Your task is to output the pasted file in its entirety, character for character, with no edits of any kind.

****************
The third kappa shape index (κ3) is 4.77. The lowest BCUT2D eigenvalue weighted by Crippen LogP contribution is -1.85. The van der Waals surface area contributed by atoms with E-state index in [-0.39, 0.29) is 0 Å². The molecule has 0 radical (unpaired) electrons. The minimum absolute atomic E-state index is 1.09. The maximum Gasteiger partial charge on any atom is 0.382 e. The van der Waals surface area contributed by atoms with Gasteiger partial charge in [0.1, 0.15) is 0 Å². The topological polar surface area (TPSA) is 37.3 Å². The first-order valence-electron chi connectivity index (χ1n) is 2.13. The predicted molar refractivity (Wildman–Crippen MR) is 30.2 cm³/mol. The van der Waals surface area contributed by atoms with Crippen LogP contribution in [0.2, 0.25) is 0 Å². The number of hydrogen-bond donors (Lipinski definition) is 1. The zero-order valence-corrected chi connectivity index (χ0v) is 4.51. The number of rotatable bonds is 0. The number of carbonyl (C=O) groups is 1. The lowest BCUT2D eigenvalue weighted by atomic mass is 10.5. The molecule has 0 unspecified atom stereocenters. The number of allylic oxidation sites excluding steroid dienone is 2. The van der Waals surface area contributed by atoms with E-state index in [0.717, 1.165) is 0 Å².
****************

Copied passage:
The third kappa shape index (κ3) is 4.77. The lowest BCUT2D eigenvalue weighted by Crippen LogP contribution is -1.85. The van der Waals surface area contributed by atoms with E-state index in [-0.39, 0.29) is 0 Å². The molecule has 0 radical (unpaired) electrons. The minimum absolute atomic E-state index is 1.09. The maximum Gasteiger partial charge on any atom is 0.382 e. The van der Waals surface area contributed by atoms with Gasteiger partial charge in [0.1, 0.15) is 0 Å². The topological polar surface area (TPSA) is 37.3 Å². The first-order valence-electron chi connectivity index (χ1n) is 2.13. The predicted molar refractivity (Wildman–Crippen MR) is 30.2 cm³/mol. The van der Waals surface area contributed by atoms with Crippen LogP contribution in [0.2, 0.25) is 0 Å². The number of hydrogen-bond donors (Lipinski definition) is 1. The zero-order valence-corrected chi connectivity index (χ0v) is 4.51. The number of rotatable bonds is 0. The number of carbonyl (C=O) groups is 1. The lowest BCUT2D eigenvalue weighted by atomic mass is 10.5. The molecule has 0 unspecified atom stereocenters. The number of allylic oxidation sites excluding steroid dienone is 2. The van der Waals surface area contributed by atoms with E-state index in [0.717, 1.165) is 0 Å².